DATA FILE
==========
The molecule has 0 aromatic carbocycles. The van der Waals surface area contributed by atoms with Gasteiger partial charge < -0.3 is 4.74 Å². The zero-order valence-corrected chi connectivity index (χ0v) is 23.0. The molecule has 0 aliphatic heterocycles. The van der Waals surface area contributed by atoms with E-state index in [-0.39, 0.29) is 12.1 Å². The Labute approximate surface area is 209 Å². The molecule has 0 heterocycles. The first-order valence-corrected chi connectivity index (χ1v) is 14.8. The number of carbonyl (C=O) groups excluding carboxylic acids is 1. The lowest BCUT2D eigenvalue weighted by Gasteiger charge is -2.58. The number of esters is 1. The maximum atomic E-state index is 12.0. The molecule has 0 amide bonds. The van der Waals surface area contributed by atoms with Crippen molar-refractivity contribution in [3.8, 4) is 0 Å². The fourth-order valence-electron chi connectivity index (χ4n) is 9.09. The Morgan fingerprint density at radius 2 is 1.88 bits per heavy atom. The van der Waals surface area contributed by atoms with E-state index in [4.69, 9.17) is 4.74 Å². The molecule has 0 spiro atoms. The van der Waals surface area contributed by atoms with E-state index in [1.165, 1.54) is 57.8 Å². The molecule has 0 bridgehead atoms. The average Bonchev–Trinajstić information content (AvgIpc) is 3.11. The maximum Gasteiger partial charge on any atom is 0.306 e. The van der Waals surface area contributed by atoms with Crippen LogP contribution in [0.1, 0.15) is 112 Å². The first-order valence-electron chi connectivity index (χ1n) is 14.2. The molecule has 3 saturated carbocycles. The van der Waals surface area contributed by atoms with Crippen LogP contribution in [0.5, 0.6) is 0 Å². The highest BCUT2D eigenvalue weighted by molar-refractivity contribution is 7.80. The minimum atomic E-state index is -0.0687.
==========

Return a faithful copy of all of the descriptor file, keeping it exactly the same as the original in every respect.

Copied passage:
The molecule has 0 aromatic carbocycles. The van der Waals surface area contributed by atoms with Gasteiger partial charge < -0.3 is 4.74 Å². The zero-order valence-corrected chi connectivity index (χ0v) is 23.0. The molecule has 0 aliphatic heterocycles. The van der Waals surface area contributed by atoms with E-state index in [-0.39, 0.29) is 12.1 Å². The Labute approximate surface area is 209 Å². The molecule has 0 heterocycles. The first-order valence-corrected chi connectivity index (χ1v) is 14.8. The number of carbonyl (C=O) groups excluding carboxylic acids is 1. The lowest BCUT2D eigenvalue weighted by Gasteiger charge is -2.58. The number of esters is 1. The maximum atomic E-state index is 12.0. The molecule has 0 amide bonds. The van der Waals surface area contributed by atoms with Crippen molar-refractivity contribution in [3.8, 4) is 0 Å². The fourth-order valence-electron chi connectivity index (χ4n) is 9.09. The Morgan fingerprint density at radius 2 is 1.88 bits per heavy atom. The van der Waals surface area contributed by atoms with E-state index in [4.69, 9.17) is 4.74 Å². The molecule has 0 spiro atoms. The van der Waals surface area contributed by atoms with E-state index in [1.165, 1.54) is 57.8 Å². The molecule has 0 bridgehead atoms. The average Bonchev–Trinajstić information content (AvgIpc) is 3.11. The maximum Gasteiger partial charge on any atom is 0.306 e. The van der Waals surface area contributed by atoms with Crippen LogP contribution in [0.1, 0.15) is 112 Å². The first-order valence-electron chi connectivity index (χ1n) is 14.2. The molecule has 3 saturated carbocycles. The van der Waals surface area contributed by atoms with Crippen LogP contribution in [0.5, 0.6) is 0 Å². The highest BCUT2D eigenvalue weighted by molar-refractivity contribution is 7.80. The minimum atomic E-state index is -0.0687.